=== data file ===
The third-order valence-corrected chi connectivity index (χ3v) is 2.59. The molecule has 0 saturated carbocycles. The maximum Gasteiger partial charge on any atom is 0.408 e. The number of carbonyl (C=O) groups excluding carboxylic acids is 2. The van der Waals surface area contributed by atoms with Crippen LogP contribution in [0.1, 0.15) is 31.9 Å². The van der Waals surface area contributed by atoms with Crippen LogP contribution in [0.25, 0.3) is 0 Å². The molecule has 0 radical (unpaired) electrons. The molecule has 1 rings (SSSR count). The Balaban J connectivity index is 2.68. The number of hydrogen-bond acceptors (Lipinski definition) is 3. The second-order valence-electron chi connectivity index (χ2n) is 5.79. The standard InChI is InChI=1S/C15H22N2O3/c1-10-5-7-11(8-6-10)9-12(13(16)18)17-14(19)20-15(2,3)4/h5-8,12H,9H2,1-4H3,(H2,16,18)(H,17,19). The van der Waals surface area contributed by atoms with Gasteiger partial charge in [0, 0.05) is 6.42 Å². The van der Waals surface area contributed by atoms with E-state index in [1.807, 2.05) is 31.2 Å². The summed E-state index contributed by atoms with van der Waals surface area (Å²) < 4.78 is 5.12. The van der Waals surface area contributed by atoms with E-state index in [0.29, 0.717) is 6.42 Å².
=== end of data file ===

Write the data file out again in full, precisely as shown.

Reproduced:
The third-order valence-corrected chi connectivity index (χ3v) is 2.59. The molecule has 0 saturated carbocycles. The maximum Gasteiger partial charge on any atom is 0.408 e. The number of carbonyl (C=O) groups excluding carboxylic acids is 2. The van der Waals surface area contributed by atoms with Crippen LogP contribution in [0.1, 0.15) is 31.9 Å². The van der Waals surface area contributed by atoms with Crippen LogP contribution in [0.25, 0.3) is 0 Å². The molecule has 0 radical (unpaired) electrons. The molecule has 1 rings (SSSR count). The Balaban J connectivity index is 2.68. The number of hydrogen-bond acceptors (Lipinski definition) is 3. The second-order valence-electron chi connectivity index (χ2n) is 5.79. The standard InChI is InChI=1S/C15H22N2O3/c1-10-5-7-11(8-6-10)9-12(13(16)18)17-14(19)20-15(2,3)4/h5-8,12H,9H2,1-4H3,(H2,16,18)(H,17,19). The van der Waals surface area contributed by atoms with Gasteiger partial charge in [0, 0.05) is 6.42 Å². The van der Waals surface area contributed by atoms with E-state index in [1.807, 2.05) is 31.2 Å². The summed E-state index contributed by atoms with van der Waals surface area (Å²) < 4.78 is 5.12. The van der Waals surface area contributed by atoms with E-state index in [0.29, 0.717) is 6.42 Å².